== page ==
My friend and I talked about where to start the race. Do we start in front of the 2:00 pace group or with 1:55? I really had no idea what to expect out of myself, so she decided on 1:55 and we lined up behind the pacers. I hoped to be under 1:55, and secretly was hoping to be in the 1:53 range. After looking at my Garmin at the end of the first mile (8:37!) I wondered if I was screwing up my race too early. But the pace felt comfortable, great even, and I felt so light on my feet! We stayed with the pacers at least through mile 6. At times I felt like I was holding back. I had more. Close to mile 7, my friend pulled off to make a quick stop and told me to go on ahead. She’s been battling foot problems (most likely plantar fasciitis) for the last few weeks, and after stopping it would take her a bit to get warmed up again. I know that feeling all too well.

Being in the second half of the race, I decided to pull ahead of the pace group. I think it’s possibly the most miles I’ve stayed with a pace group. I tend to stay away from packs in races. I ran an 8:07 for mile 8 and still felt good for that point of the race. Spoiler alert: that was my fastest mile of the race. For the next few miles I kept my focus on staying ahead of the pace group and even effort through the hills.  Mile 10 was a little tough, and my slowest mile, but I made up for it in the last 5k. I crossed the finish with an official time of 1:53:04. It was my fastest half since November 2013 (when I was five seconds from my PR). Now that feels good!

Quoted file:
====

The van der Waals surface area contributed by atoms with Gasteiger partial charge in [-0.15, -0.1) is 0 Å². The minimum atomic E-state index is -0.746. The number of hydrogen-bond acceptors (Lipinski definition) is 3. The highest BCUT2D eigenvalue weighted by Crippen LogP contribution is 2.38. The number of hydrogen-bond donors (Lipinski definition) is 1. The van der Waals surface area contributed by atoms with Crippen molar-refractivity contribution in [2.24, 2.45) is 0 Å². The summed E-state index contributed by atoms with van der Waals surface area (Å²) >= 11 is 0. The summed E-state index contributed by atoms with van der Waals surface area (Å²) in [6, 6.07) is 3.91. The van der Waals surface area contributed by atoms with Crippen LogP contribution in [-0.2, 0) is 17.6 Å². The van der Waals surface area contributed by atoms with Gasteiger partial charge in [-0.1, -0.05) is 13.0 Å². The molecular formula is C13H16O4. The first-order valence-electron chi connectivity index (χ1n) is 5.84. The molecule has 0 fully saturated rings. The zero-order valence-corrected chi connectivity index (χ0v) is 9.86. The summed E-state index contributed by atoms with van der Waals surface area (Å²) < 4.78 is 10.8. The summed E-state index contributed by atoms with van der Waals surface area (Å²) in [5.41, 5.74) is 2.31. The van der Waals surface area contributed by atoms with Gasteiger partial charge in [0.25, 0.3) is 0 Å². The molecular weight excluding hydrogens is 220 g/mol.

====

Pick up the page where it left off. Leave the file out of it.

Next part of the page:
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There weren’t as many hills as I remembered, but I think my training is paying off as well. The course seemed a little different in the last few miles, but it was still a challenge. I was so excited that I was so close to running under 1:53. I feel like the four hour marathon is still a realistic goal, so I’ll keep pushing. It was a good race, and I’m so glad I went. It totally energized my training.

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Oh, and then there are these race perks:

Free race photos

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and a Texas sized medal!

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Hustle for Health Reprise

Just over a week ago, I ran the United Way Hustle for Health 10k, and two of my kids did the 5k. This was my first standalone 10k since this race last year, but the outcome was much different this time around. I do this race every year, because it was my first 5k (2010) and that was the first time they held the race. I love that it’s local, and have fun racing with others from my running group and community. I did the 5k for a few years, then moved up to the 10k.

On race morning, we headed downtown and got ready to run. I have been running separately with my oldest daughter and my youngest son to prepare them for the race. They each had their own race goal. My daughter had been preparing for the physical fitness part of the Navy ROTC program, and my son wanted to run a faster 5k. I had to let him know the heat would slow him down some and not to get discouraged.